Personally speaking, the Lumix gf3 has both the missus and me wanting to take more pictures because it's something that can easily carry every day as small is my main concern. Oh, this may come as a shock but I only carry a single lens; I have others that I may break out for special occasions like weddings or a vacation to Angkor Wat but mostly it's one lens, the smallest one actually. If one day I am as good as the tool, I'll consider moving up but I expect sensor technology will easily outpace me so I may even get to move to a smaller size camera. I'll finish with the mention that the missus insisted on getting the gf3 (damn my bad luck) after using my g2 because the g2 was "too big" and is capable of taking better pictures than we are.
deoends on what you want
i love a proper camera I.E dSLR because of the handling and i just generally like the format, however i can actually see why people like the NEX, which is essentially a wolf in sheeps clothing. My alpha a580 and this new c3 share the same sensor, so format aside there basically the same tool, just packaged differently. and in that respect, i suppose this is as much a " proper " camera as my dSLR.....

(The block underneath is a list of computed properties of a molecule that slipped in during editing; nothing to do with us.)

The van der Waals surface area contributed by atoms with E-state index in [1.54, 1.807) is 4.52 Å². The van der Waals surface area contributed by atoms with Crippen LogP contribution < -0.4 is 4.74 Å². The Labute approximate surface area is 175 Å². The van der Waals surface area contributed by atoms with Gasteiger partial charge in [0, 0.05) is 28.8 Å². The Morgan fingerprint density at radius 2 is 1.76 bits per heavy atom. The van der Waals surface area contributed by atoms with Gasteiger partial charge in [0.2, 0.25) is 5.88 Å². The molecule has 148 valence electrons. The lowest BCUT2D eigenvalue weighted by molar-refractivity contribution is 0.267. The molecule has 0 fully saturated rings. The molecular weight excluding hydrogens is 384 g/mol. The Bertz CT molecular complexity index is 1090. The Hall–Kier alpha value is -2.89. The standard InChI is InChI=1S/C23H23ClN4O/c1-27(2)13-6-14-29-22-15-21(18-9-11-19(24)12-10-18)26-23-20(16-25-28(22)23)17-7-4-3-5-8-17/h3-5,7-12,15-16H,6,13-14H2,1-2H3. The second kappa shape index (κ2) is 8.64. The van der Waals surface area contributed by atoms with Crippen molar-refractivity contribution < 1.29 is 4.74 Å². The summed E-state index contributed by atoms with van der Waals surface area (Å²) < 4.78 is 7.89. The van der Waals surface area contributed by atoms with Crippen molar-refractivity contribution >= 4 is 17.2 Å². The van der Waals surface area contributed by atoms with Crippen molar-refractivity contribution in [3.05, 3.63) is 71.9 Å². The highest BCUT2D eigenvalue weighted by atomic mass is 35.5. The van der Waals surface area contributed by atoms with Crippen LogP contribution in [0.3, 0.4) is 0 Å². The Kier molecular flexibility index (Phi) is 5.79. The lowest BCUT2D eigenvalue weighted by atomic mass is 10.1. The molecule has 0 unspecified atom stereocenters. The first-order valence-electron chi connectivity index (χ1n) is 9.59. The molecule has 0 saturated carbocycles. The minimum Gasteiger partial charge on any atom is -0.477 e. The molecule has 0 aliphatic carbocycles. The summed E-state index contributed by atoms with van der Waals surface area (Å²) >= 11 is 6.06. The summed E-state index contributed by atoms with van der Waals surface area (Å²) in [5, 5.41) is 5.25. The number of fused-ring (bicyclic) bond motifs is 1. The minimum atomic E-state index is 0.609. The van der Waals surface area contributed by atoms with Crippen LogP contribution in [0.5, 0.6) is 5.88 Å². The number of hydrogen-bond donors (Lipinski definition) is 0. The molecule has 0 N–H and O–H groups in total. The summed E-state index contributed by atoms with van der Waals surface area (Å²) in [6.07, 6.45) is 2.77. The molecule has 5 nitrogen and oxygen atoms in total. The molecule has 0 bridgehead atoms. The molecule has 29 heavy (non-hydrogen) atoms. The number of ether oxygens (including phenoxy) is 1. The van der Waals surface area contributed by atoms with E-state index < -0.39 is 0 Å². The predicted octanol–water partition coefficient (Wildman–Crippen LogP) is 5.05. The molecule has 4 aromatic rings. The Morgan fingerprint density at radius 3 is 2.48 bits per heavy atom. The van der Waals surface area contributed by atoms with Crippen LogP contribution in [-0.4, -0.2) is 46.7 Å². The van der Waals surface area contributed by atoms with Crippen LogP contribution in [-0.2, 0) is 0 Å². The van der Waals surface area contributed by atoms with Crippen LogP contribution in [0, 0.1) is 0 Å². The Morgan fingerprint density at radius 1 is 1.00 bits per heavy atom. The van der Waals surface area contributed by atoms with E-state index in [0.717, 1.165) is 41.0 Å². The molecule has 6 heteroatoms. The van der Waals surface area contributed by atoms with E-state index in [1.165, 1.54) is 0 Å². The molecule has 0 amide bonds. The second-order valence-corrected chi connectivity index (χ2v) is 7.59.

Having owned a NEX-5 with both the pancake and the 18-55mm lens for a few months now I can say that I have been very impressed with it.
Main reason for buying the NEX rather than a DSLR was that I didn't want a huge camera - I also hate having to use view finders and find it much simpler to frame a picture on the LCD
Handling wise - the camera feels fine even with the 18-55mm lens plus a fisheye attachment, although I'm not used to how a DLSR handles either.
With the pancake lens fitted, the camera is small enough to slip into a jacket pocket, although I tend to just leave the 18-55mm lens on
I've used the flash once just to check it works. The camera has great low light level capabilities and I've never felt the need to use the flash even at parties (or which there have been several recently!)
There are plently of manual modes, and although the menu can be a bit of a pain it does at least remember where you were last so switching frequently between manual and auto focus isn't too painful. (There has been a software update which I can't remember being mentioned in the article)